<+manifests.MANIFEST_ID.helm.version>Helm Chart version.
<+manifests.MANIFEST_ID.helm.apiVersion>Chart.yaml API version.
<+manifests.MANIFEST_ID.helm.appVersion>The app version.
<+manifests.MANIFEST_ID.helm.kubeVersion>Kubernetes version constraint.
<+manifests.MANIFEST_ID.helm.metadata.url>Helm Chart repository URL.
<+manifests.MANIFEST_ID.helm.metadata.basePath>Helm Chart base path, available only for OCI, GCS, and S3.
<+manifests.MANIFEST_ID.helm.metadata.bucketName>Helm Chart bucket name, available only for GCS and S3.
<+manifests.MANIFEST_ID.helm.metadata.commitId>Store commit Id, available only when manifest is stored in a Git repo and Harness is configured to use latest commit.
<+manifests.MANIFEST_ID.helm.metadata.branch>Store branch name, available only when manifest is stored in a Git repo and Harness is configured to use a branch.

The MANIFEST_ID is located in service.serviceDefinition.spec.manifests.manifest.identifier in the Harness service YAML. In the following example, it is nginx:

name: Helm Chart
identifier: Helm_Chart
tags: {}
- manifest:
identifier: nginx
type: HelmChart
type: Http
connectorRef: Bitnami
chartName: nginx
helmVersion: V3
skipResourceVersioning: false
- commandType: Template
flag: mychart -x templates/deployment.yaml
type: Kubernetes

Define the target Native Helm infrastructure

Defining the target cluster infrastructure definition for a Native Helm chart deployment is the same process as a typical Harness Kubernetes deployment.

For more information, go to Define Your Kubernetes Target Infrastructure.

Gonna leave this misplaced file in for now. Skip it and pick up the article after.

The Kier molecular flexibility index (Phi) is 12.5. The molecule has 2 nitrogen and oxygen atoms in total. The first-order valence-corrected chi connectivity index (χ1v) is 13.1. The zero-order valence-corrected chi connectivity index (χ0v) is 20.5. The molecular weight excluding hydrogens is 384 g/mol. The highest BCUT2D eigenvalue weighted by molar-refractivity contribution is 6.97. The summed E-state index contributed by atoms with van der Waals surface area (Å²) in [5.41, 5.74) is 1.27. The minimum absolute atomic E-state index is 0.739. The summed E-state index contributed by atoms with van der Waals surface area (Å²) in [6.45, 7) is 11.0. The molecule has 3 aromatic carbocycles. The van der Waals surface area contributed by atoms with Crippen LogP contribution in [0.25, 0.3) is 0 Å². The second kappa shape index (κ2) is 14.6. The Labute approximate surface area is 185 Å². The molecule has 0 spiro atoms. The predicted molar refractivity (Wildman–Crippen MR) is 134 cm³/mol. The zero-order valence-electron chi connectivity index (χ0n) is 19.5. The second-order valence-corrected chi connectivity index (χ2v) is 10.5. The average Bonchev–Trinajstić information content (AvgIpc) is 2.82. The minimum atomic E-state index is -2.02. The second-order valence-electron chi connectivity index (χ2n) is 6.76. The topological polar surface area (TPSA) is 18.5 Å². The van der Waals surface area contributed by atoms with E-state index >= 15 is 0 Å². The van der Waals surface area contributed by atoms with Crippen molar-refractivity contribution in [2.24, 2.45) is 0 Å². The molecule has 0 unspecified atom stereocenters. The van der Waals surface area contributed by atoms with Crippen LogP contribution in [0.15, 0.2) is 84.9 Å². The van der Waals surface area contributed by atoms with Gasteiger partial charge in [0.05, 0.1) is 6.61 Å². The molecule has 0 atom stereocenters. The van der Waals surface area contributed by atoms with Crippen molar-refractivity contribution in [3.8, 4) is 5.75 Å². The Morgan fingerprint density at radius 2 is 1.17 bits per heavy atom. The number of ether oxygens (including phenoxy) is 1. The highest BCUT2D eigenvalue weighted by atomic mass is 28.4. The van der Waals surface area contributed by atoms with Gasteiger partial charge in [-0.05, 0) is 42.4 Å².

Pre-existing and dynamically provisioned infrastructure

There are two methods of specifying the deployment target infrastructure:

  • Pre-existing: the target infrastructure already exists and you simply need to provide the required settings.
  • Dynamically provisioned: the target infrastructure will be dynamically provisioned on-the-fly as part of the deployment process.

For details on Harness provisioning, go to Provisioning overview.

Define your pre-existing target cluster

  1. In Infrastructure, in Environment, select New Environment.
  2. In Name, enter quickstart, select Non-Production, and select Save.
  3. In Infrastructure Definition, select the Kubernetes.
  4. In Cluster Details, select Select Connector. We'll create a new Kubernetes connector to your target platform. We'll use the same Delegate you installed earlier.
  5. Select New Connector.
  6. Enter a name for the Connector and select Continue.
  7. In Details, select Use the credentials of a specific Harness Delegate, and then select Continue.
  8. In Set Up Delegates, select the Delegate you added earlier by entering one of its Tags.
  9. Select Save and Continue. The Connector is tested. Select Finish.
  10. Select the new Connector and select Apply Selector.
  11. In Namespace, enter default or the namespace you want to use in the target cluster.
  12. In Release Name, enter quickstart.
  13. Select Next. The deployment strategy options appear.

Add a Helm Deployment step

In this example, we're going to use a Rolling deployment strategy.

  1. Select Rolling, and select Apply.
  2. The Helm Deployment step is added to Execution.

That's it. Now you're ready to deploy.

Deploy and review